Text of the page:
When installing FreeBSD there are several items to configure manually during the install process. One of the first items to manually configure is the disk partition layout in FreeBSD. Since this configurations will be utilized on production servers, the partition scheme is laid out in a specific fashion.
GPT partitioning is the most appropriate choice for modern equipment. Older equipment may require MBR partitioning. For more information on these two partitioning schemes, please visit the enclosed links:
According to the Freebsd Handbook, a standard FreeBSD GPT installation uses three partitions:
- freebsd-boot – FreeBSD Boot Code
- freebsd-swap – FreeBSD Swap Space
- freebsd-ufs – FreeBSD UFS File System
Depending on the size of the disk and system memory, the following partition scheme is used:
- freebsd-boot partition – 512K Maximum amount for FreeBSD boot code
- freebsd-swap partition – Double the size of physical RAM memory
- freebsd-ufs – Half of the remaining disk space mounted as ‘/’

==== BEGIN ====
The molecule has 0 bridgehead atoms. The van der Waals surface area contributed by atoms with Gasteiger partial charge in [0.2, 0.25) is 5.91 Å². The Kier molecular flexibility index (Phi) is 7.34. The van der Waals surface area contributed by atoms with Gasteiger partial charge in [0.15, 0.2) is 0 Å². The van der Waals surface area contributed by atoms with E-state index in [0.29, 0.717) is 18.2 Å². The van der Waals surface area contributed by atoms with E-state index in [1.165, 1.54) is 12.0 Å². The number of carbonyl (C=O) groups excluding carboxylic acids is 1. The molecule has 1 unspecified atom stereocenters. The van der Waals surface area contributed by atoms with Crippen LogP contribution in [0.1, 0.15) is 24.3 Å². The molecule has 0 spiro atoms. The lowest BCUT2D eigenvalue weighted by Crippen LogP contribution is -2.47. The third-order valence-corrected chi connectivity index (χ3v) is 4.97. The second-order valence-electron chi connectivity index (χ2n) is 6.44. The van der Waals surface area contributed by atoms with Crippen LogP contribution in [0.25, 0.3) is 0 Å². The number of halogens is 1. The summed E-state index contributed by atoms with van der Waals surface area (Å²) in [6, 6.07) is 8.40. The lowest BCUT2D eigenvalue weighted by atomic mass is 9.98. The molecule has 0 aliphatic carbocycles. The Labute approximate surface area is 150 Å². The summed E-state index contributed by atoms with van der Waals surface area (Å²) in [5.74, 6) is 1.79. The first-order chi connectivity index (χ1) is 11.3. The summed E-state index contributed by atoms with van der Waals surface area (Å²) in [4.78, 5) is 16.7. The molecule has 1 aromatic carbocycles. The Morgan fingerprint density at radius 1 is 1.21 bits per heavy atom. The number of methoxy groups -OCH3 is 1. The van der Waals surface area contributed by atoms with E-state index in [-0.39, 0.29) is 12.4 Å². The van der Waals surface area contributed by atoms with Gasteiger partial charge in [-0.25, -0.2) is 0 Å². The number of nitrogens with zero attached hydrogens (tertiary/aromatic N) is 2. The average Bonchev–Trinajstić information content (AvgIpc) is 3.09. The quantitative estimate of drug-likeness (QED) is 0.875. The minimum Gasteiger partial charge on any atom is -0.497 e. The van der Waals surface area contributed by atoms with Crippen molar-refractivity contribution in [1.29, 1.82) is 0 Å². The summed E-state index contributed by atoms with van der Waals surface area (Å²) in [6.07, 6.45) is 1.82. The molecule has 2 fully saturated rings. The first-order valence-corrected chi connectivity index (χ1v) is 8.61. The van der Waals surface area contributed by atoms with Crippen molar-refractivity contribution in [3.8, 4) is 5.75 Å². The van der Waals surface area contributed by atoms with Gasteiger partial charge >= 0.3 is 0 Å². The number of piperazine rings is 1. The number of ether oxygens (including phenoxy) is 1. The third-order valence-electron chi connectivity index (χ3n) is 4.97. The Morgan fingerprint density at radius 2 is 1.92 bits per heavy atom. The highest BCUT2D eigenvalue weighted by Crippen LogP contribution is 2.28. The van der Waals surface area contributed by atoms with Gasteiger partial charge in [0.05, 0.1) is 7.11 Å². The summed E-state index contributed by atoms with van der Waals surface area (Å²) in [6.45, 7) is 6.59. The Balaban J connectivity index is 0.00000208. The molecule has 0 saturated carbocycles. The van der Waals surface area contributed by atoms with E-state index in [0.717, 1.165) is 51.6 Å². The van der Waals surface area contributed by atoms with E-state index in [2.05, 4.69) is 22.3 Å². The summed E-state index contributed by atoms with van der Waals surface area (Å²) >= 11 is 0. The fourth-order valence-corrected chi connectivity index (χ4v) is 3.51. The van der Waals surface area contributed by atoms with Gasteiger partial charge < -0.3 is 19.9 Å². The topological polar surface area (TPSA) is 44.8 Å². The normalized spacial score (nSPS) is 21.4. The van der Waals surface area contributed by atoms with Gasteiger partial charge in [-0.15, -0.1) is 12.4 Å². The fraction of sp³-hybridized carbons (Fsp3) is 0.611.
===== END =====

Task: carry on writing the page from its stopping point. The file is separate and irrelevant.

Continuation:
- freebsd-ufs – Half of the remaining disk space mounted as ‘/Data’
Three additional considerations:
- Make partition sized multiples of 4K ensures proper disk alignment with either 4K or 512 byte sectors. The only exception is the freebsd-boot partition with a maximum size of 512KB for the boot code.
- A mount point is needed if the partition contains a file system. If a single mount point is used on a UFS partition, then it should be ‘/’
- Use disk labels on all partitions to ensure flexible hardware changes
Example disk partition scheme with 30.72 GB disk and 4 GB Ram.
Since our production environment consists of FreeBSD virtualization on a Xen Server, the use of traditional separate partitions for /var, /tmp, and /usr were not considered.
For more information on FreeBSD, please visit www.freebsd.org and support this great community.